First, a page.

The Merry Devils

(Critical Survey of Contemporary Fiction)

Westfield’s Men are confident their new comedy, THE MERRY DEVILS, will be yet another addition to their successful repertoire. The first performance of the play, however, results in the unexpected arrival of an extra devil. Moreover, the troupe find themselves visited by a series of disasters which threaten to ruin their reputation and that of their patron. The author of the play, Ralph Willoughby, is convinced that his research into the occult was too exact. In other words, the spell invoked by the actor to raise demons does just that. Although many of Westfield’s Men are in agreement, one of their number, Nicholas Bracewell, believes that the enemy is of earthly origin.

Even the unexplained death of one of the actors during a performance of the ill-fated play fails to shake Bracewell’s conviction that he must seek for answers among the living. His quest proves difficult, however, most especially after he is framed and cast into one of London’s more notorious jails. Meanwhile, things are not right at Parkbrook House, the estate of Lord Westfield’s nephew and heir. Moreover, although Bracewell is unaware of the fact, the key to the solution of the mystery lies in a cell in St. Mary of Bethlehem Hospital for the insane.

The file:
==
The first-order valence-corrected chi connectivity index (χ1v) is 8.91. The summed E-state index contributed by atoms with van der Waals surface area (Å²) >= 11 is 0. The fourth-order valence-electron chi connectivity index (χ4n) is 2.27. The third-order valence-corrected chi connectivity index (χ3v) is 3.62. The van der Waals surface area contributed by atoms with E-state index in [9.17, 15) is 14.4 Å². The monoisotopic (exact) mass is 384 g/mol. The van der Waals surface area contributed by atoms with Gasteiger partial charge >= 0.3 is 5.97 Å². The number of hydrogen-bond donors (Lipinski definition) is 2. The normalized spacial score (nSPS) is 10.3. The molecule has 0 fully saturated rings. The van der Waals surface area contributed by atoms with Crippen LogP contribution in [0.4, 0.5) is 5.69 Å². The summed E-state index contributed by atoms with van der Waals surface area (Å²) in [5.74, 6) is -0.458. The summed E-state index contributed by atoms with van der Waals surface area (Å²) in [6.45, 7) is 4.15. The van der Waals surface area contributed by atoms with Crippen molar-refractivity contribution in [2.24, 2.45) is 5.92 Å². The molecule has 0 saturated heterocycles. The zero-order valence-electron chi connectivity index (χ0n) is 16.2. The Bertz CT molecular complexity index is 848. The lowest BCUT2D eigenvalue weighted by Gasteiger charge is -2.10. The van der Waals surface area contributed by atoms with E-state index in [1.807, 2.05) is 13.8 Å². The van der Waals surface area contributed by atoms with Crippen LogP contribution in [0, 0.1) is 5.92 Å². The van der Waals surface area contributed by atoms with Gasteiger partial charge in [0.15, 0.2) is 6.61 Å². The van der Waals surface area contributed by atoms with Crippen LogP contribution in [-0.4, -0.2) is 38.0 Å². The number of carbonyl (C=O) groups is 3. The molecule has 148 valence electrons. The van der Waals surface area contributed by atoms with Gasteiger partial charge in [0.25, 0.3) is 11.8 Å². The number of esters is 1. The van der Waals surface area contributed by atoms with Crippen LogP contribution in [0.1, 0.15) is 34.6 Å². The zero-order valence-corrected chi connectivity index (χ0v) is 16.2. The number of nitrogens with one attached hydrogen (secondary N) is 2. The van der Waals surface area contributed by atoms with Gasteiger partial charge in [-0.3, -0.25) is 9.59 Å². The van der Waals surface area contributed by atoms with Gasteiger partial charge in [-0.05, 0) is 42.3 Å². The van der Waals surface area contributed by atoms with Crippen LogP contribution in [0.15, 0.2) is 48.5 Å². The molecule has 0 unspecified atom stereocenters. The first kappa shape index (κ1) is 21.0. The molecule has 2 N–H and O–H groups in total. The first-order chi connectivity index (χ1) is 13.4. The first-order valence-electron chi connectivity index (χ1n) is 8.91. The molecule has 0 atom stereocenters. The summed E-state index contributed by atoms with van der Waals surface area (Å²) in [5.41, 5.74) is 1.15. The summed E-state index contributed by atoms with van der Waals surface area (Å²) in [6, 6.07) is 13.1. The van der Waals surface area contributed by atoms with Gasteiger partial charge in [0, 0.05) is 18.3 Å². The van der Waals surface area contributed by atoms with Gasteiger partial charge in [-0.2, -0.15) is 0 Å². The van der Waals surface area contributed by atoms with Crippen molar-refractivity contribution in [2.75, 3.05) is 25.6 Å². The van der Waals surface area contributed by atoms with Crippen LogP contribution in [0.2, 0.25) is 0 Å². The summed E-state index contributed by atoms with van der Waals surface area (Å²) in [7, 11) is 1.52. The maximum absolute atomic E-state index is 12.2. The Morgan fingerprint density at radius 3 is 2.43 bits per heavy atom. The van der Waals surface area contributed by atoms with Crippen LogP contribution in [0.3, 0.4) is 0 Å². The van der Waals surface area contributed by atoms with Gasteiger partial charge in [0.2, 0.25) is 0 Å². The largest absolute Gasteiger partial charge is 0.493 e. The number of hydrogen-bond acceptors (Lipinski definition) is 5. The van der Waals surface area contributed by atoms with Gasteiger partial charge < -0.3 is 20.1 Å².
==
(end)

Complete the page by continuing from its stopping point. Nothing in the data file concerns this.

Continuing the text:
Edward Marston constructs a thoroughly intriguing tale of deceit, revenge, supernatural interference, and religious bigotry. THE MERRY DEVILS is a historically accurate evocation of Elizabethan England and the theaters of the day. Indeed, it is not only a mystery of the first rank but also an excellent addition to theater history.